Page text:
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Eur Neuropsychopharmacol. 2013 Nov;23(11):1423-31. doi: 10.1016/j.euroneuro.2013.05.012. Epub 2013 Jul 19.

Dopaminergic activity in Tourette syndrome and obsessive-compulsive disorder.

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Department of Psychiatry, Academic Medical Center, University of Amsterdam, Amsterdam, the Netherlands; The Netherlands Institute for Neuroscience, An Institute of the Royal Netherlands Academy of Arts and Sciences, Amsterdam, the Netherlands. Electronic address:


Tourette syndrome (TS) and obsessive-compulsive disorder (OCD) both are neuropsychiatric disorders associated with abnormalities in dopamine neurotransmission. Aims of this study were to quantify striatal D2/3 receptor availability in TS and OCD, and to examine dopamine release and symptom severity changes in both disorders following amphetamine challenge. Changes in [(11)C]raclopride binding potential (BP(ND)) were assessed using positron emission tomography before and after administration of d-amphetamine (0.3 mg kg(-1)) in 12 TS patients without comorbid OCD, 12 OCD patients without comorbid tics, and 12 healthy controls. Main outcome measures were baseline striatal D2/3 receptor BP(ND) and change in BP(ND) following amphetamine as a measure of dopamine release. Voxel-based analysis revealed significantly decreased baseline [(11)C]raclopride BP(ND) in bilateral putamen of both patient groups vs. healthy controls, differences being more pronounced in the TS than in the OCD group. Changes in BP(ND) following amphetamine were not significantly different between groups. Following amphetamine administration, tic severity increased in the TS group, which correlated with BP(ND) changes in right ventral striatum. Symptom severity in the OCD group did not change significantly following amphetamine challenge and was not associated with changes in BP(ND). This study provides evidence for decreased striatal D2/3 receptor availability in TS and OCD, presumably reflecting higher endogenous dopamine levels in both disorders. In addition, it provides the first direct evidence that ventral striatal dopamine release is related to the pathophysiology of tics.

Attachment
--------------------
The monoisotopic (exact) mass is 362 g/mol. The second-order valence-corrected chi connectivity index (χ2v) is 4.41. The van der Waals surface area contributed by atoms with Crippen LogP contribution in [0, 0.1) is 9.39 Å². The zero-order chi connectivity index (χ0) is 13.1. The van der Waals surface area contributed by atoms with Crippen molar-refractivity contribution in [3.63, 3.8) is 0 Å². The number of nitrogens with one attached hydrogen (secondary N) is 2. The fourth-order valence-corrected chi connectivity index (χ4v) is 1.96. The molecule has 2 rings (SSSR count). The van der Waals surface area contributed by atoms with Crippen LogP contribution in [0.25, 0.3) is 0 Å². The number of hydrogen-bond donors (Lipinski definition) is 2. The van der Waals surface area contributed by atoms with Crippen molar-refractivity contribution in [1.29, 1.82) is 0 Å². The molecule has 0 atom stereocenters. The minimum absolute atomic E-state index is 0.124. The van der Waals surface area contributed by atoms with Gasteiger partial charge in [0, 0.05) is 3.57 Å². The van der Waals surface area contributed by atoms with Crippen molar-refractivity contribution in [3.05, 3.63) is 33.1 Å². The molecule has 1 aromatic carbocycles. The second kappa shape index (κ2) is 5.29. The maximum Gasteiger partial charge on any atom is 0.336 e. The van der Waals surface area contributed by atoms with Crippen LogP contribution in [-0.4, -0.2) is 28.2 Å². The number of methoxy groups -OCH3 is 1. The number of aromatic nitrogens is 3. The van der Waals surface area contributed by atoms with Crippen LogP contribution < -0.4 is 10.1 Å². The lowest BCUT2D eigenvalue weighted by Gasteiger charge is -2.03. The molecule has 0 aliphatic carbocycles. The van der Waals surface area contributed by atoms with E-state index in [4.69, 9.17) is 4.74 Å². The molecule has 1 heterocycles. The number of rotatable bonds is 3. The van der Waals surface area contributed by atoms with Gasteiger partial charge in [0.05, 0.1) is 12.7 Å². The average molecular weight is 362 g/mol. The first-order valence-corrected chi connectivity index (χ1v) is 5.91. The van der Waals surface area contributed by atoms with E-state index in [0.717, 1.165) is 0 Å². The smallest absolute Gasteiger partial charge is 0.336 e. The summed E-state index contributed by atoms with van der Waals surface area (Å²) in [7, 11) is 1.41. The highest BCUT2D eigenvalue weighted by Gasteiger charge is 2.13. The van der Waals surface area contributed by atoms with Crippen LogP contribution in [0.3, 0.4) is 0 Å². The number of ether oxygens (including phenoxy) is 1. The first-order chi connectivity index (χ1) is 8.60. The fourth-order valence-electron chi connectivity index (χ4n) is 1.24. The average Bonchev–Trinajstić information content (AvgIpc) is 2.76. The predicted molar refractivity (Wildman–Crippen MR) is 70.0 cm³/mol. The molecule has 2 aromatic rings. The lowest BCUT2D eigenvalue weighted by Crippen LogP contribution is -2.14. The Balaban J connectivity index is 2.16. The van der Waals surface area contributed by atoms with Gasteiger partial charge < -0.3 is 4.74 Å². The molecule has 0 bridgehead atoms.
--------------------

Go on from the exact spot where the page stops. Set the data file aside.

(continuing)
Amphetamine; Dopamine; Obsessive-compulsive disorder; Positron emission tomography; Tourette syndrome; [(11)C]raclopride

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